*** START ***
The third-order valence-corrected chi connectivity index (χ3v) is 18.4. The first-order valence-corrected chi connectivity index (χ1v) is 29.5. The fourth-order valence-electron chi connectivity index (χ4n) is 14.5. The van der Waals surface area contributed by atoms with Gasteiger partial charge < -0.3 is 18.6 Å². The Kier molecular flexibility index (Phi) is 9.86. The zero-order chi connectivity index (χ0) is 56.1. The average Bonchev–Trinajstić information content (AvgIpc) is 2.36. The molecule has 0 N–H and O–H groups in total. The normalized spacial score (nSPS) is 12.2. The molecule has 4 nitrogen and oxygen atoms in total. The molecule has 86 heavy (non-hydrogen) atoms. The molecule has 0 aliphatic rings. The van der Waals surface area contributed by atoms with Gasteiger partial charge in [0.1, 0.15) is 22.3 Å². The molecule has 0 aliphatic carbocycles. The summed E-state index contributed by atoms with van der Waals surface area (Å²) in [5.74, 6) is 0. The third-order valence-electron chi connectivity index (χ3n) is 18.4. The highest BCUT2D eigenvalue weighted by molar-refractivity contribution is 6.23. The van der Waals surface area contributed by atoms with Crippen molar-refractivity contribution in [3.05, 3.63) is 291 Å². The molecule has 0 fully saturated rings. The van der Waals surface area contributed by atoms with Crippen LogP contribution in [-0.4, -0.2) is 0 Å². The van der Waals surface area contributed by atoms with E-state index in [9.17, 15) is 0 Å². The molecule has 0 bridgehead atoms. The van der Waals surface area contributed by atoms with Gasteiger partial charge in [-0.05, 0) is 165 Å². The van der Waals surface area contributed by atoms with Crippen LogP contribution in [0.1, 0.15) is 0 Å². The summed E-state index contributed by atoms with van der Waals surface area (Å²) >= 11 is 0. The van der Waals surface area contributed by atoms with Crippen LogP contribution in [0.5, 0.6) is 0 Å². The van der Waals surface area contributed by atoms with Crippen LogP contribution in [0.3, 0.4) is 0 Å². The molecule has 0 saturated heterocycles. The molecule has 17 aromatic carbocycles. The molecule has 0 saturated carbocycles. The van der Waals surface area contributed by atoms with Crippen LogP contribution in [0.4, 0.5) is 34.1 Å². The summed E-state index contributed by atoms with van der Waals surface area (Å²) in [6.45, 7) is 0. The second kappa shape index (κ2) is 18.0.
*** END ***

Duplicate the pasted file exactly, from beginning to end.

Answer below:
The third-order valence-corrected chi connectivity index (χ3v) is 18.4. The first-order valence-corrected chi connectivity index (χ1v) is 29.5. The fourth-order valence-electron chi connectivity index (χ4n) is 14.5. The van der Waals surface area contributed by atoms with Gasteiger partial charge < -0.3 is 18.6 Å². The Kier molecular flexibility index (Phi) is 9.86. The zero-order chi connectivity index (χ0) is 56.1. The average Bonchev–Trinajstić information content (AvgIpc) is 2.36. The molecule has 0 N–H and O–H groups in total. The normalized spacial score (nSPS) is 12.2. The molecule has 4 nitrogen and oxygen atoms in total. The molecule has 86 heavy (non-hydrogen) atoms. The molecule has 0 aliphatic rings. The van der Waals surface area contributed by atoms with Gasteiger partial charge in [0.1, 0.15) is 22.3 Å². The molecule has 0 aliphatic carbocycles. The summed E-state index contributed by atoms with van der Waals surface area (Å²) in [5.74, 6) is 0. The third-order valence-electron chi connectivity index (χ3n) is 18.4. The highest BCUT2D eigenvalue weighted by molar-refractivity contribution is 6.23. The van der Waals surface area contributed by atoms with Crippen molar-refractivity contribution in [3.05, 3.63) is 291 Å². The molecule has 0 fully saturated rings. The van der Waals surface area contributed by atoms with Crippen LogP contribution in [-0.4, -0.2) is 0 Å². The van der Waals surface area contributed by atoms with E-state index in [9.17, 15) is 0 Å². The molecule has 0 bridgehead atoms. The van der Waals surface area contributed by atoms with Gasteiger partial charge in [-0.05, 0) is 165 Å². The van der Waals surface area contributed by atoms with Crippen LogP contribution in [0.1, 0.15) is 0 Å². The summed E-state index contributed by atoms with van der Waals surface area (Å²) >= 11 is 0. The van der Waals surface area contributed by atoms with Crippen LogP contribution in [0.5, 0.6) is 0 Å². The van der Waals surface area contributed by atoms with Crippen LogP contribution in [0.3, 0.4) is 0 Å². The molecule has 0 saturated heterocycles. The molecule has 17 aromatic carbocycles. The molecule has 0 saturated carbocycles. The van der Waals surface area contributed by atoms with Crippen LogP contribution in [0.4, 0.5) is 34.1 Å². The summed E-state index contributed by atoms with van der Waals surface area (Å²) in [6.45, 7) is 0. The second kappa shape index (κ2) is 18.0.